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Digital Waveguide Bowed-String

A more detailed diagram of the digital waveguide implementation of the bowed-string instrument model is shown in Fig.9.52. The right delay-line pair carries left-going and right-going velocity waves samples $ v_{sr}^{+}$ and $ v_{sr}^{-}$ , respectively, which sample the traveling-wave components within the string to the right of the bow, and similarly for the section of string to the left of the bow. The `$ +$ ' superscript refers to waves traveling into the bow.

Figure 9.52: Waveguide model for a bowed string instrument, such as a violin.
\includegraphics[width=\twidth]{eps/fBowedStringsWGM}

String velocity at any point is obtained by adding a left-going velocity sample to the right-going velocity sample immediately opposite in the other delay line, as indicated in Fig.9.52 at the bowing point. The reflection filter at the right implements the losses at the bridge, bow, nut or finger-terminations (when stopped), and the round-trip attenuation/dispersion from traveling back and forth on the string. To a very good degree of approximation, the nut reflects incoming velocity waves (with a sign inversion) at all audio wavelengths. The bridge behaves similarly to a first order, but there are additional (complex) losses due to the finite bridge driving-point impedance (necessary for transducing sound from the string into the resonating body). According to [95, page 27], the bridge of a violin can be modeled up to about $ 5$ kHz, for purposes of computing string loss, as a single spring in parallel with a frequency-independent resistance (``dashpot''). Bridge-filter modeling is discussed further in §9.2.1.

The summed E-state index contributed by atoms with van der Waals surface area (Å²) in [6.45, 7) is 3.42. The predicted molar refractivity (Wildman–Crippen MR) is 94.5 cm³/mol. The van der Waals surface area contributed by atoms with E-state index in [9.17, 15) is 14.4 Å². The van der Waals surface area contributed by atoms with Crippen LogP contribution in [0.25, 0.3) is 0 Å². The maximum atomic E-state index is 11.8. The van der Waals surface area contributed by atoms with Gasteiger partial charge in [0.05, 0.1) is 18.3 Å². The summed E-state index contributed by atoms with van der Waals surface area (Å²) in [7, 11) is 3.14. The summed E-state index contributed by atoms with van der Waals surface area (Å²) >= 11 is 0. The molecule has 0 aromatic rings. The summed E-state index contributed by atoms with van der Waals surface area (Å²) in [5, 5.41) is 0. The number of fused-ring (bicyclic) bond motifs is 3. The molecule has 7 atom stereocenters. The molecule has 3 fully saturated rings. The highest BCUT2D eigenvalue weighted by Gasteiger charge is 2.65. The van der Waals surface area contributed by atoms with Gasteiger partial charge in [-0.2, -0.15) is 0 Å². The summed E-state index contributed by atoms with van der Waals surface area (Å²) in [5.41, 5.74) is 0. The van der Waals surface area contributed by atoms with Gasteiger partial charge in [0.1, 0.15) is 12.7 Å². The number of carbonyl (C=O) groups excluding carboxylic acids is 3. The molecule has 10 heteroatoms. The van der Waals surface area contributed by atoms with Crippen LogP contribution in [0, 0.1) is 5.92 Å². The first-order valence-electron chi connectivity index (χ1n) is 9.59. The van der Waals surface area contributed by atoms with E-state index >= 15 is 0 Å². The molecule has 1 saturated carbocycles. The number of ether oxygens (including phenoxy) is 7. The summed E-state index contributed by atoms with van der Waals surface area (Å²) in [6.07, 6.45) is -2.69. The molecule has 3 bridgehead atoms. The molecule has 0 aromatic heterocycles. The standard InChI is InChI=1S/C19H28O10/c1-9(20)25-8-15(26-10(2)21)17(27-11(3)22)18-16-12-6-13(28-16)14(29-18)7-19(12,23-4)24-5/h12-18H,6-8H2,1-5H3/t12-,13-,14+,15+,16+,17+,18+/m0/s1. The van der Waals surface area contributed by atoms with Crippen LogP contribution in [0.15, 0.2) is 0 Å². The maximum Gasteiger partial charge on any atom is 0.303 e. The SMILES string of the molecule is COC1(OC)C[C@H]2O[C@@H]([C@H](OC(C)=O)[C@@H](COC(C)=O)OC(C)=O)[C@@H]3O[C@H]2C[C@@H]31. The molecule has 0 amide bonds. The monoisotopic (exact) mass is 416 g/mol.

Figure 9.52 is drawn for the case of the lowest note. For higher notes the delay lines between the bow and nut are shortened according to the distance between the bow and the finger termination. The bow-string interface is controlled by differential velocity $ v_{\Delta}^{+}$ which is defined as the bow velocity minus the total incoming string velocity. Other controls include bow force and angle which are changed by modifying the reflection-coefficient $ \rho(v_{\Delta}^{+})$ . Bow position is changed by taking samples from one delay-line pair and appending them to the other delay-line pair. Delay-line interpolation can be used to provide continuous change of bow position [269].


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``Physical Audio Signal Processing'', by Julius O. Smith III, W3K Publishing, 2010, ISBN 978-0-9745607-2-4.
Copyright © 2014-03-23 by Julius O. Smith III
Center for Computer Research in Music and Acoustics (CCRMA),   Stanford University
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